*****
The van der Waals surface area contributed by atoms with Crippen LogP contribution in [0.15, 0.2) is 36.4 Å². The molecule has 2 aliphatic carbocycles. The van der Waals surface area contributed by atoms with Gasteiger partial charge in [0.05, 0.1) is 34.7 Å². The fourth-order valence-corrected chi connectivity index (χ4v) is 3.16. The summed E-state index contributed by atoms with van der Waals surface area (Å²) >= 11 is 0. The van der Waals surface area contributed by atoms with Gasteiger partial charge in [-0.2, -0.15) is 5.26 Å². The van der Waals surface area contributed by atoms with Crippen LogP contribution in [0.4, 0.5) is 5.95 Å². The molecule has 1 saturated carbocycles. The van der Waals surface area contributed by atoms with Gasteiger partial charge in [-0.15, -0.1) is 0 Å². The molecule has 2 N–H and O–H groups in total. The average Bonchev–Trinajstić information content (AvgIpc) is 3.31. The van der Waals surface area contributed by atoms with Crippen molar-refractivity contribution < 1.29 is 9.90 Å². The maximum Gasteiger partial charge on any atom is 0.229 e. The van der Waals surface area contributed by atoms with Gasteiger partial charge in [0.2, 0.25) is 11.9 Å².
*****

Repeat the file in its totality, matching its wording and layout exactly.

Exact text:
The van der Waals surface area contributed by atoms with Crippen LogP contribution in [0.15, 0.2) is 36.4 Å². The molecule has 2 aliphatic carbocycles. The van der Waals surface area contributed by atoms with Gasteiger partial charge in [0.05, 0.1) is 34.7 Å². The fourth-order valence-corrected chi connectivity index (χ4v) is 3.16. The summed E-state index contributed by atoms with van der Waals surface area (Å²) >= 11 is 0. The van der Waals surface area contributed by atoms with Gasteiger partial charge in [-0.2, -0.15) is 5.26 Å². The van der Waals surface area contributed by atoms with Crippen LogP contribution in [0.4, 0.5) is 5.95 Å². The molecule has 1 saturated carbocycles. The van der Waals surface area contributed by atoms with Gasteiger partial charge in [-0.15, -0.1) is 0 Å². The molecule has 2 N–H and O–H groups in total. The average Bonchev–Trinajstić information content (AvgIpc) is 3.31. The van der Waals surface area contributed by atoms with Crippen molar-refractivity contribution < 1.29 is 9.90 Å². The maximum Gasteiger partial charge on any atom is 0.229 e. The van der Waals surface area contributed by atoms with Gasteiger partial charge in [0.2, 0.25) is 11.9 Å².